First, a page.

If you’re a young and trendy Chinese — with impeccably gelled hair, dry-cleaned Adidas and a 2014 Honda Civic hybrid — you’d favor the gleaming, all-inclusive Chinatown Square on Archer Avenue.
The two-story shopping complex is where the sleekest Hong Kong-style diners open (Sweet Station, Tasty City, the remodeled Ken Kee). It’s home base to Joy Yee, Chicago’s most exotic smoothie stand. It’s the provincial capital of Tony Hu’s kingdom, with four “Lao” restaurants within a two-minute stroll.
Regrettably, this generation has all but abandoned the Chinatown south of Cermak Road. Same quality food, with a clientele 30 years older. There are several factors: less street parking on Wentworth Avenue, for one. The more interesting reason is a cultural one, and it can be boiled down to font. You’re more likely to find Orientalized English letters here.
This may seem benign to non-Chinese, but that font — the choppy faux-brush-stroke found on takeout containers — represents an outdated, Charlie Chan view of the culture. You see those letters and expect to hear a gong. It’s a turnoff to younger Chinese, and as with all kids and their disposable incomes, they vote with their wallets.
There is a sign above the storefront at 209 W. Cermak Road bearing this Orientalized lettering. It belongs to Three Happiness restaurant, and is an artifact of how Chinese culture was Anglicized in the early-1970s. The dining room is a squat square box with newspaper clippings taped to walls. The tables are slightly sticky. The chandelier is less functional, more aspirational. Meanwhile, a block north in Chinatown Square, restaurants have flat-screen TVs embedded in the wall of every booth. To compete against this is to paddle upstream.
“You can always go to the fancy restaurants,” said Raymond Yau, a Three Happiness employee for 35 years and its owner/manager since 1995. “But smaller restaurants like us have to depend on the food. Older customers only care about good food.”
Here, the food is a solid, by-the-books take on Cantonese, the boldest and most crowd-pleasing of the regional Chinese cuisines. To summarize Cantonese cooking into a few sentences is a futile exercise, especially here with a menu that numbers in the triple digits. In essence, any animal from land, sea or air is stir-fried, deep-fried, steamed and dressed with everything from garlic black bean to ginger scallion sauce, accompanied with noodles or mostly rice, served family style.
Despite serving the same 200 dishes from the Chinatown restaurant playbook, Three Happiness has been singled out — thank longevity — as a model of reliability, a place that places food before window dressing. It has taken on the reputation of satisfying 4 a.m. urges for salt-and-pepper shrimp, because it’s a 24-hour operation. The local culinary message board LTHForum is named for “Little Three Happiness,” the “little” moniker given to this original location when a second, larger Three Happiness opened on Wentworth Avenue.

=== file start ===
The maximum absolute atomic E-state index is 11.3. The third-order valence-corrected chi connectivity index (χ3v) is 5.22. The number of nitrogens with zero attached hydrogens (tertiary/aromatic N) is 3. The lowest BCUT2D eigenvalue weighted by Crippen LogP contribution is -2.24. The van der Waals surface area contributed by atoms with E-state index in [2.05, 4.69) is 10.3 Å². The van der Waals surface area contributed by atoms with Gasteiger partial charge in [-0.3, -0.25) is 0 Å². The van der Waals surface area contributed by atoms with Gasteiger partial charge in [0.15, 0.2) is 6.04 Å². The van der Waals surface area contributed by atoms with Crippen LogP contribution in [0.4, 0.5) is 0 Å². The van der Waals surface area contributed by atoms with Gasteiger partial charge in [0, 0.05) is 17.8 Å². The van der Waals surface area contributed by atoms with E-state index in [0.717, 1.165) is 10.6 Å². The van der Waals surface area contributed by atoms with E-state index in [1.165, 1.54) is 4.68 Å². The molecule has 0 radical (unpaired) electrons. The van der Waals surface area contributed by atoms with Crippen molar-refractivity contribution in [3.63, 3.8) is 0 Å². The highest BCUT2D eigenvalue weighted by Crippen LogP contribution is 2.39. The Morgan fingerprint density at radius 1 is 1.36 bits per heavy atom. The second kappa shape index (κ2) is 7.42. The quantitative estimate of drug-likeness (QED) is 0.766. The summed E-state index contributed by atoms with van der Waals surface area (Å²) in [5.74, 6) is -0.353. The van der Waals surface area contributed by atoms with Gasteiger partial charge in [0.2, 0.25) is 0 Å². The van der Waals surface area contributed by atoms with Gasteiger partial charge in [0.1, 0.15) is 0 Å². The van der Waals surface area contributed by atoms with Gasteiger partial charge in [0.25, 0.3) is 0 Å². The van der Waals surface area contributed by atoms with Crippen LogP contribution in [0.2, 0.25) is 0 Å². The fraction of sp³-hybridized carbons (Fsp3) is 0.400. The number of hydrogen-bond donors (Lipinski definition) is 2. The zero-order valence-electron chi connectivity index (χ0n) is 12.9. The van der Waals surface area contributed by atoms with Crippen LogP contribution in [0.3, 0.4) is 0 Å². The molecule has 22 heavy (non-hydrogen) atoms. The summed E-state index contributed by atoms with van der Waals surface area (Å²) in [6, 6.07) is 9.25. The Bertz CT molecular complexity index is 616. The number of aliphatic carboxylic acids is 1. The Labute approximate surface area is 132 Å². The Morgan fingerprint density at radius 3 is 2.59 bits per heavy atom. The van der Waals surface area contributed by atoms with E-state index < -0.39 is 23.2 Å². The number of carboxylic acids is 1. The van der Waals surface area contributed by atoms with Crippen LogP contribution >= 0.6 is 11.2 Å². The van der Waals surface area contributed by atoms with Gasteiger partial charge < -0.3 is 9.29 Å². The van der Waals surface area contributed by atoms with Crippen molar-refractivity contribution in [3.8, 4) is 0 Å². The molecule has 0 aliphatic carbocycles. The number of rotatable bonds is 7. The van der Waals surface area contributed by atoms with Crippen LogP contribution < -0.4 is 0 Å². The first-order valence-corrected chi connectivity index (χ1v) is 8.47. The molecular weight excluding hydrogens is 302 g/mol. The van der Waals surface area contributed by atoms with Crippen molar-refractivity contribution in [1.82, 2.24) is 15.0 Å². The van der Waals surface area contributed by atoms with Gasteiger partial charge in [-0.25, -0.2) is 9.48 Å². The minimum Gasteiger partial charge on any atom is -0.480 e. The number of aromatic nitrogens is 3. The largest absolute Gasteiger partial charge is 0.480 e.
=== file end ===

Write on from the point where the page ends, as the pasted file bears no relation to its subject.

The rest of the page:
At 6 p.m. on a recent Friday, five Chinese women on staff were sitting in the dining room before the rush, chatting in Cantonese about the previous night’s thunderstorms. They understood English but were delighted to find a Hong Kong native among them. That’s when they open up. They didn’t need to gently ease us in with perfunctory subgum or sweet and sour whatever.
We asked for our waitress’s personal favorites, and said yes to all her suggestions. What followed was a dinner with no logical progression, just food arriving in the order it finished cooking. Satay beef came first, followed by salt-and-pepper batter-fried scallops, spicy Szechuan green beans, then the brittle crispy-skin chicken (with a side dish of MSG dipping salt), all served freakishly hot.
Those on strict low-sodium diets best stay away (and from all of Chinatown for that matter). Your mouth becomes cotton dry, your kidneys slightly weaker, but you leave the restaurant checking off all the boxes required of a Chinatown meal — filling, fast, inexpensive, seasoned, satisfying.
Of the 15 diners that night, I was the only Asian customer. This said so much.
“About two-thirds of my customers are not Chinese,” Yau later told me. “But they have great loyalty. And I’m proud this restaurant has survived until now.”
There are two Chinatowns in Chicago: one progressive, one set in its ways. It doesn’t mean one is better than the other, just that some exterior signage could use some design refreshment. Three Happiness won’t win the pageant on aesthetics, but it’ll be in the running for Miss Congeniality, defined in one dictionary as “pleasant because of a personality, qualities, or interests that are similar to one’s own.”
209 W. Cermak Road, 312-842-1964
Established: Jan. 18, 1972
Known for: Massive Cantonese menu, served 24 hours a day
This article originally appeared on Chicago Tribune, written by Kevin Pang. Read more of his articles here